Conservation Africa News –
Griffith University scientists have revealed the devastating effects a trophy hunting ban will have on wildlife conservation and livelihoods in Africa. Although controversial, the practice of trophy hunting conserves land that wouldn’t otherwise be protected.
Dr. Duan Biggs, leader of the Resilient Conservation Research Group at the Environmental Futures Research Institute worked with a group of international collaborators to investigate the effect a trophy hunting ban would have on South African landowners, who hold the majority of the hunting market in Africa.
In an article published this week in The Conversation, the researchers stress the timeliness and importance of their findings in light of the COVID-19 pandemic, which has devastated the African tourism economy.
“Trophy hunting is facing increasing pressure due to perceptions as being grotesque and morally reprehensible, with many groups calling for a complete ban,” Dr. Biggs said.
Hunters from the U.S., Russia, Spain and other global locations travel across the continent to hunt animals from the size of small antelope to 200 kg male lions.
Dr. Biggs and colleagues’ research suggest that, despite its negative perception, trophy hunting conserves broad swathes of land that would not otherwise be protected. These areas contribute about USD$ 200 million annually to African economies, supporting millions of livelihoods.
“Our study explored how private landowners would respond to a legislative hunting ban being lobbied for by several NGO’s and international governments,” said Dr. Hayley Clements, a member the Center for Complex Systems in Transition at the University of Stellenbosch.
“Private conservation land, where trophy hunting occurs, comprise about 14-17% of South Africa, that’s more conservation land than in national parks,” said Dr. Alta De Vos from Rhodes University, who co-led the study.
“This hunting land is critically important as it provides linkages between private and public conservation areas, and funds further conservation efforts. It turns out that about two thirds of landowners in South Africa would move away from a wildlife-based land use if trophy hunting is banned,” Dr. Biggs said.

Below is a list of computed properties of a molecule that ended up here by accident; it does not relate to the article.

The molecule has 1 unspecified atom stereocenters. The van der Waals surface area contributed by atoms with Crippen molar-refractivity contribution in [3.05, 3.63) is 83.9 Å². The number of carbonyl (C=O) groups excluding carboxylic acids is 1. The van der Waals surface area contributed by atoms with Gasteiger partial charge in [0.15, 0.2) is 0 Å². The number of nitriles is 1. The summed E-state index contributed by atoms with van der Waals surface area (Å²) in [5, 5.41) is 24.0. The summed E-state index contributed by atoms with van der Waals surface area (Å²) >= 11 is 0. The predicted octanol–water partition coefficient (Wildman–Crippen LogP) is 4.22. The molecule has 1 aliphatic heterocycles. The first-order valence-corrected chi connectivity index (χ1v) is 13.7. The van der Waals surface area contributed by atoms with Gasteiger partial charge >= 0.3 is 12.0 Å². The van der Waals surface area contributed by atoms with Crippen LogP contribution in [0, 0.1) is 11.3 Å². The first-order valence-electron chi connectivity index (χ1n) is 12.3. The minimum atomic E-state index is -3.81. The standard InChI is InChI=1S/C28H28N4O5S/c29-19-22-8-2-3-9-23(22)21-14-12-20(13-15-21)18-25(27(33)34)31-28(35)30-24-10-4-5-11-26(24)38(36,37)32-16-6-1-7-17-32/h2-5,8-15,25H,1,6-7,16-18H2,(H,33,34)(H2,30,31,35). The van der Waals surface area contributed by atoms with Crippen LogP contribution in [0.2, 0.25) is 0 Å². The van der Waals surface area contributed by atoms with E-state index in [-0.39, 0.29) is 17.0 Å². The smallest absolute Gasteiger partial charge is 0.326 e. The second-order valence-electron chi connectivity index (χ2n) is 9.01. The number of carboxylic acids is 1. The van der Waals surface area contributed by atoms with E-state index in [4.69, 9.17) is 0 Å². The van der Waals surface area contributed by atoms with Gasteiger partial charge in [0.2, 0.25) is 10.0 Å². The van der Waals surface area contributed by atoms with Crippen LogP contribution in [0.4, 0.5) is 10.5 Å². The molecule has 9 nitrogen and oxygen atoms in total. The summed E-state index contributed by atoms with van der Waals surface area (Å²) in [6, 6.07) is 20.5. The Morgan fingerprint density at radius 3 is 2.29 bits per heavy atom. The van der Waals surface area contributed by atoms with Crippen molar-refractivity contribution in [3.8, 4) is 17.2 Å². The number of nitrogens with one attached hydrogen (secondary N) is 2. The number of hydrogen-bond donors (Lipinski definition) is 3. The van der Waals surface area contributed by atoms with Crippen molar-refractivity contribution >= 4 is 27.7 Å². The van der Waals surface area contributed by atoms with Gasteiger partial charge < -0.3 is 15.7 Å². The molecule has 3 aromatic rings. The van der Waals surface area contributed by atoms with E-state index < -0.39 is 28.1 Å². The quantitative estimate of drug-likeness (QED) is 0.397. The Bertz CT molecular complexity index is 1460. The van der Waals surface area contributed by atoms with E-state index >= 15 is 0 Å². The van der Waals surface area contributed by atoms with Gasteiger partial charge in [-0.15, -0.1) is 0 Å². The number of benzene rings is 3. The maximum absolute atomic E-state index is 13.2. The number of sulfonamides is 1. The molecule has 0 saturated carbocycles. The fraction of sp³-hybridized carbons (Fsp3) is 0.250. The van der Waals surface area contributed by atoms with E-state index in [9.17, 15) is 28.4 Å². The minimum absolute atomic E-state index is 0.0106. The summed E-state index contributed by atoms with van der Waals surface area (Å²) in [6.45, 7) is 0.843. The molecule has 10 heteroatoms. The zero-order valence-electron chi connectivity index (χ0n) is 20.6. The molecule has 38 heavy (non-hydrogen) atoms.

Dr. Biggs and his colleagues then asked whether ecotourism could be a viable alternative to trophy hunting.
Their study of South African private conservation landowners found a switch to photographic tourism wasn’t feasible for the majority, due to the financial constraints related to entering and competing in an already saturated tourism market.
“High-end photographic safaris are often touted as an alternative solution to trophy hunting, but only one third of our 22 respondents said that they would switch to photo safaris or intensify the wildlife viewing they already have,” said Kim Parker, co-lead researcher from Rhodes University.
“Evidence shows that hunters will travel to politically unstable and risky destinations to hunt, and severing limited funding in an already strained system would be catastrophic for both wildlife conservation and livelihoods in many parts of Africa,” said Dr. Biggs.
“Advocacy groups and the policy makers they’re pressuring to end all trophy hunting need to consider these potential ramifications of hunting bans, especially in the current COVID-19 climate. Alternative revenue streams and transition plans must be developed with landholders and communities where hunting is a key source of income to sustain both conservation land use and livelihoods before the implementation of any ban.”
Kim Parker et al. Impacts of a trophy hunting ban on private land conservation in South African biodiversity hotspots, Conservation Science and Practice (2020). DOI: 10.1111/csp2.214
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Banning trophy hunting amid COVID-19 threatens African wildlife and livelihoods (2020, June 29)
retrieved 4 July 2020
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